The Mysterious Death of Miss Austen

Chapter 9

I stared dumbly at her stricken face, the words of the passage echoing through my head. Thou hast ravished my heart, my sister…How fair is thy love, my sister… Now it had a horribly sinister ring. Henry had used words from the Bible to charm a forbidden woman who was, indeed, his sister by marriage. And she had left it in a place where her own daughter might have discovered it. A spasm of recall brought back the postscript of Elizabeth’s letter to Fanny: Remind him to read his Bible every day. Was that some sort of coded message to Henry? Could she really have thought of using her child in that way?

The chinking of glass pierced the black silence. Jane’s hand was on the decanter, shaking violently as she pulled out the stopper. No sooner had she got it out than she thrust it back in and slumped forward onto the open book, cradling her head in the crook of her elbow. Instinctively I ran to her but my hands froze in mid-air. I stood there like a thing made of stone, afraid to touch her; at a loss for what to say. I gave up a terse, voiceless prayer for the right words to come.

‘Jane, please,’ I began, ‘it might not be what you think.’ I hesitated, unable to think of any innocent explanation for what she had found in the card case. Jane let out a low moan, like an animal in pain. I cursed Henry, cursed Elizabeth, for bringing her so low, for ruining everything. And then I cursed myself for my selfishness, for thinking even fleetingly of my own happiness when she was wretched.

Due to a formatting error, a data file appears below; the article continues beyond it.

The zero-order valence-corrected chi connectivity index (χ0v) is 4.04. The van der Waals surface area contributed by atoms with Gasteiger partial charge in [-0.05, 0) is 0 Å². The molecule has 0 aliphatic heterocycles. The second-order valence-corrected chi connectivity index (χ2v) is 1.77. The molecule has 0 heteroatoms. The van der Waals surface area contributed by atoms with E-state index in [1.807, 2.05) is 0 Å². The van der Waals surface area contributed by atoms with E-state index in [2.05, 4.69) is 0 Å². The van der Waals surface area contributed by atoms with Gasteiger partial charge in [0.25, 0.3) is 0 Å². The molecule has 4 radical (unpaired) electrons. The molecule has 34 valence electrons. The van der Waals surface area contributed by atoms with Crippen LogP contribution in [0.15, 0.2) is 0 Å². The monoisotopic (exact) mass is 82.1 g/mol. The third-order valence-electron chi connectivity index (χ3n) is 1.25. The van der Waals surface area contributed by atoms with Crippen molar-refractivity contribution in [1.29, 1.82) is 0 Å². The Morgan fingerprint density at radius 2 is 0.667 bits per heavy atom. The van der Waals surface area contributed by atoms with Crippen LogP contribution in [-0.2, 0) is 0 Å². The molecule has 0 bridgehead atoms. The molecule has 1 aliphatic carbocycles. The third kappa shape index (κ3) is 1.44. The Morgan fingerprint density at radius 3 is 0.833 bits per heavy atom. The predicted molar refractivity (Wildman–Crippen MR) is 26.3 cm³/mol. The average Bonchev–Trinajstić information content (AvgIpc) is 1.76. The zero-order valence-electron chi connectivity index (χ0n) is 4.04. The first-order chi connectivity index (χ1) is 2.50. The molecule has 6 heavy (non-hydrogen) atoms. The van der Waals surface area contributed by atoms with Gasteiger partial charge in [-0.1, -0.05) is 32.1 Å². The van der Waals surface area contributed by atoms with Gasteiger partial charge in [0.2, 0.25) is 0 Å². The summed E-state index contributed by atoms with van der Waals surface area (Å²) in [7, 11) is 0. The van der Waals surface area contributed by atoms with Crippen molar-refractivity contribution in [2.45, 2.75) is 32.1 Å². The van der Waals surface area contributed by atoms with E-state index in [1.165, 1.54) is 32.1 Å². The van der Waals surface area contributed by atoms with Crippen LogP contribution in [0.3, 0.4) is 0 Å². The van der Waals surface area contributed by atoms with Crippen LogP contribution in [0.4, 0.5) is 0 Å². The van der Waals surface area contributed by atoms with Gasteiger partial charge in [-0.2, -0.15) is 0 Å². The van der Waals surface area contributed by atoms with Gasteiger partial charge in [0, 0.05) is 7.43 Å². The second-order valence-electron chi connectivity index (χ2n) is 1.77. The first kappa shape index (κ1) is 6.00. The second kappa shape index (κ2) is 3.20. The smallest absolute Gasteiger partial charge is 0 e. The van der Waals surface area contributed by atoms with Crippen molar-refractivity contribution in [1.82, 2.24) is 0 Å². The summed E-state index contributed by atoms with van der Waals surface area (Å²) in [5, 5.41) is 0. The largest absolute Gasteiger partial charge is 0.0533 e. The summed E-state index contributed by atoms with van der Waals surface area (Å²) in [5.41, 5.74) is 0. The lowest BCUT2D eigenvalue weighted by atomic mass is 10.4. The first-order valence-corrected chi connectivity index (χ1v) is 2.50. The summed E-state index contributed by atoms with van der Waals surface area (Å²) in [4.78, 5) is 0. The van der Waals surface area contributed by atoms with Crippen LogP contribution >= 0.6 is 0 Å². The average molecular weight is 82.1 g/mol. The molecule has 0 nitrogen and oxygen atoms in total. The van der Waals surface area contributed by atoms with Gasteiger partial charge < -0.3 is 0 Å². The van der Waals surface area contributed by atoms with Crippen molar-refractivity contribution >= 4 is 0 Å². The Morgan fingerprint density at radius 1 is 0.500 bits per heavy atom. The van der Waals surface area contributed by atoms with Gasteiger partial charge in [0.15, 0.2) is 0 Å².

‘It could be nothing,’ I tried. ‘You know what Henry is like; how he loves to perform. Why, only last week he was reading Shakespeare to us all in the library. I expect he copies all manner of texts for evenings of that sort: what if this was something he left lying about the place? Perhaps she found it one evening when she was playing cards and tucked it away without a second thought. Have you considered that?’

I didn’t think I could believe this but I hoped it might convince her. She raised her head an inch or two from the table and I dropped down beside her so that my eyes were level with hers. I could see that she wanted to grasp this straw that I had cast upon the water; that she was desperate to restore Henry to the cherished place he held in her heart.

‘Do you…’ she faltered, her lower lip trembling. She bit down on it then tried again: ‘Do you really think that is possible?’ I could not look into her eyes as I replied that yes, it was entirely possible. ‘But there have been other things; other times when I have thought that all was not…as it should be. You have been living in that house for more than a twelvemonth: have you never seen anything that made you…wonder?’ She sucked in her breath and I wondered what was coming. ‘That night of the ball, when I saw you near the stairs…you saw something then, didn’t you?’